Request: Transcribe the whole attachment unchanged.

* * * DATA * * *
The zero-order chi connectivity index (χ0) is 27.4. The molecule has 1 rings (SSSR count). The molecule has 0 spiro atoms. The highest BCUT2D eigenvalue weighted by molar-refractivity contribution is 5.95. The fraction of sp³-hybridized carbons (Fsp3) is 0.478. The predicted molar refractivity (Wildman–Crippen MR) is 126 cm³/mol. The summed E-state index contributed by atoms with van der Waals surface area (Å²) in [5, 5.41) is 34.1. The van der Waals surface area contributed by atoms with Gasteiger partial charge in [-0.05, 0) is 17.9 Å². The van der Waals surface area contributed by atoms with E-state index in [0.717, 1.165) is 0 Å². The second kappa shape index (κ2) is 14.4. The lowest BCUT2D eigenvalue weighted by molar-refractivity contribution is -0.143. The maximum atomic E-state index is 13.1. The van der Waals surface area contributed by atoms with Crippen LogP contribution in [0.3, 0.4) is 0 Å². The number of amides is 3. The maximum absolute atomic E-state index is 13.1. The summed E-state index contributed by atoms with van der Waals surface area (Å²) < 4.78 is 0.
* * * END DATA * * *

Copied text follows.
The zero-order chi connectivity index (χ0) is 27.4. The molecule has 1 rings (SSSR count). The molecule has 0 spiro atoms. The highest BCUT2D eigenvalue weighted by molar-refractivity contribution is 5.95. The fraction of sp³-hybridized carbons (Fsp3) is 0.478. The predicted molar refractivity (Wildman–Crippen MR) is 126 cm³/mol. The summed E-state index contributed by atoms with van der Waals surface area (Å²) in [5, 5.41) is 34.1. The van der Waals surface area contributed by atoms with Gasteiger partial charge in [-0.05, 0) is 17.9 Å². The van der Waals surface area contributed by atoms with E-state index in [0.717, 1.165) is 0 Å². The second kappa shape index (κ2) is 14.4. The lowest BCUT2D eigenvalue weighted by molar-refractivity contribution is -0.143. The maximum atomic E-state index is 13.1. The van der Waals surface area contributed by atoms with Crippen LogP contribution in [0.3, 0.4) is 0 Å². The number of amides is 3. The maximum absolute atomic E-state index is 13.1. The summed E-state index contributed by atoms with van der Waals surface area (Å²) < 4.78 is 0.